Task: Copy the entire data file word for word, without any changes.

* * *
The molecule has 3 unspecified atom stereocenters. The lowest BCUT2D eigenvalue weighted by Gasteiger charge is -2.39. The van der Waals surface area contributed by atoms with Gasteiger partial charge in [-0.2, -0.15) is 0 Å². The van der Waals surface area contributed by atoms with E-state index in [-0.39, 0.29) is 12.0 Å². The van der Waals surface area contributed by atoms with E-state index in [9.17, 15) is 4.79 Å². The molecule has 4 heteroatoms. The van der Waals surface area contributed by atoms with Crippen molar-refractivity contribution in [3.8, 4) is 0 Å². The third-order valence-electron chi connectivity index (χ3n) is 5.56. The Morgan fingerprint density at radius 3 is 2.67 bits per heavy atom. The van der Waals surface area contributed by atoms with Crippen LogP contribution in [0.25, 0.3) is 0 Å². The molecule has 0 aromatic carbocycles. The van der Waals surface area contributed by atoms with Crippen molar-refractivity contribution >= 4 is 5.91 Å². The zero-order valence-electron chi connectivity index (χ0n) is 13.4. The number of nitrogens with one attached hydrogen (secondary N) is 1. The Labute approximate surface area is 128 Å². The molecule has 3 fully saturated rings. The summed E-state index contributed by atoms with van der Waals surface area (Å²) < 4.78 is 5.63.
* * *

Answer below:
The molecule has 3 unspecified atom stereocenters. The lowest BCUT2D eigenvalue weighted by Gasteiger charge is -2.39. The van der Waals surface area contributed by atoms with Gasteiger partial charge in [-0.2, -0.15) is 0 Å². The van der Waals surface area contributed by atoms with E-state index in [-0.39, 0.29) is 12.0 Å². The van der Waals surface area contributed by atoms with E-state index in [9.17, 15) is 4.79 Å². The molecule has 4 heteroatoms. The van der Waals surface area contributed by atoms with Crippen molar-refractivity contribution in [3.8, 4) is 0 Å². The third-order valence-electron chi connectivity index (χ3n) is 5.56. The Morgan fingerprint density at radius 3 is 2.67 bits per heavy atom. The van der Waals surface area contributed by atoms with Crippen LogP contribution in [0.25, 0.3) is 0 Å². The molecule has 0 aromatic carbocycles. The van der Waals surface area contributed by atoms with Crippen molar-refractivity contribution >= 4 is 5.91 Å². The zero-order valence-electron chi connectivity index (χ0n) is 13.4. The number of nitrogens with one attached hydrogen (secondary N) is 1. The Labute approximate surface area is 128 Å². The molecule has 3 fully saturated rings. The summed E-state index contributed by atoms with van der Waals surface area (Å²) < 4.78 is 5.63.